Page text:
Idaho Press Tribune - Proposed medical school secures pre-accreditation, plans May 17 groundbreaking

A private medical school seeking to build in Meridian has earned the pre-accreditation needed to start construction.

When completed, the Idaho College of Osteopathic Medicine, or ICOM, will be the first medical school in Idaho.

The accrediting body — the American Osteopathic Association’s Commission on Osteopathic College Accreditation — previously delayed issuing pre-accreditation to ICOM, which threatened to push back the school's opening.

With the status now approved, ICOM plans to break ground on a $34 million, privately-funded facility on May 17. The college is scheduled to open in August 2018 for a class of 150 students.

"ICOM will be a game changer and make an incredible impact on the health of the region for generations to come," founding Dean and Chief Academic Officer Dr. Robert Hasty said in a statement.

ICOM will lease land from Idaho State University in Meridian but will operate independently as a private entity.

The pre-accreditation process included the submission of a feasibility study, an onsite inspection, a public comment period and in-person testimonials to the accreditation committee. ICOM was also required to deposit more than $37 million in escrow and operating reserves, according to the press release.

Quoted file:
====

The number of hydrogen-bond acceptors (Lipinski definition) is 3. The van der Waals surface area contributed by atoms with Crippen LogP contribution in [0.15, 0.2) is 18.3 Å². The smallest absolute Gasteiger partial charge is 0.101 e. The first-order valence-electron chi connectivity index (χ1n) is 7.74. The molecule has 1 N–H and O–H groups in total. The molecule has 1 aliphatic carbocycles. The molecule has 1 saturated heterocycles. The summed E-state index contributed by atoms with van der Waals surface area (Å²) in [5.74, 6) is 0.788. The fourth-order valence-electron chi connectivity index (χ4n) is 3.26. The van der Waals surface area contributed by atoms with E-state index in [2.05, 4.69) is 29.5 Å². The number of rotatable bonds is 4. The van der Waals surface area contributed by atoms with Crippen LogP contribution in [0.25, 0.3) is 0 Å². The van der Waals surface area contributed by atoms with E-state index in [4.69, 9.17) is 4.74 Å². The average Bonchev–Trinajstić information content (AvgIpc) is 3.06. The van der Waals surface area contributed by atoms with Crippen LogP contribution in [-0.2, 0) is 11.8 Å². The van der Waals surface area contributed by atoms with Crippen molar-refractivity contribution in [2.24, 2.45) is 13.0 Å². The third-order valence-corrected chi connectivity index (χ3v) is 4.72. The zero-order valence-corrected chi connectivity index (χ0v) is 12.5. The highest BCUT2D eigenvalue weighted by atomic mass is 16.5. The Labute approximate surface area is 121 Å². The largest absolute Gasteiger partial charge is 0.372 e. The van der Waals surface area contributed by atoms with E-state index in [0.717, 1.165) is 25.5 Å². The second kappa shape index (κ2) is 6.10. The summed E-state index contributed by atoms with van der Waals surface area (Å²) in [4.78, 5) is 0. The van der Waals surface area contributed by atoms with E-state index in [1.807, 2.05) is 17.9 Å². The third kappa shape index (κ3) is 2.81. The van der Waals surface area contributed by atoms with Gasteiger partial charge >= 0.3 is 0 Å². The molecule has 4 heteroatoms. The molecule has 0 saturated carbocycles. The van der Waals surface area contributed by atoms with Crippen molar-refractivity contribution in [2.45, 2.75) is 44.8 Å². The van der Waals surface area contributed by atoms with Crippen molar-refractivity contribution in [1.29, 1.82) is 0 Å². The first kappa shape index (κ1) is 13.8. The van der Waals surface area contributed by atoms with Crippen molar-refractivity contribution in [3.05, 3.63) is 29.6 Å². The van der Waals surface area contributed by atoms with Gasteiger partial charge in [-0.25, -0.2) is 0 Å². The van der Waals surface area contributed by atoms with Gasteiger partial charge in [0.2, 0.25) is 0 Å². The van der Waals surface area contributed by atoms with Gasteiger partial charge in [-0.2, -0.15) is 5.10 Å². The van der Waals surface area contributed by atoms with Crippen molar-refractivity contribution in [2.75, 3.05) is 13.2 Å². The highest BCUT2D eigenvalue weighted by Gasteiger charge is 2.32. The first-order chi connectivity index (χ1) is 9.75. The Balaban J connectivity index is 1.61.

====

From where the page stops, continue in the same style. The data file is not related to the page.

"We are absolutely committed to opening Idaho’s first college of medicine," stated ICOM President Tracy Farnsworth.

ICOM's mission is to train osteopathic physicians to practice medicine primarily in Idaho, Montana, North Dakota, South Dakota and Wyoming. Idahoans will have priority admission to the medical school.

Idaho ranks 49th for the number of physicians per capita and 50th for lack of primary care physicians per capita in the nation, according to the press release from ICOM.

Idaho is the most populous state without a medical school, according to ICOM. But the state reserves seats for Idaho students in the University of Washington's WWAMI medical education program and at the University of Utah School of Medicine.

Gov C.L. "Butch" Otter and Meridian Mayor Tammy de Weerd praised ICOM's accreditation progress in prepared statements.

"This is a huge win for the Treasure Valley,” De Weerd stated.

ICOM, according to the press release, has secured affiliations with 22 hospitals, medical centers and health care organizations for students who will start rotations in 2020. Medical rotations throughout the community are a required part of the medical education process.

Members of the medical community throughout ICOM's region have expressed concern over whether local hospitals and medical organizations are prepared to handle an influx of new medical students and graduates who need training.

According to ICOM, more than $5 million has been allocated for the development of residency programs in the first 10 years.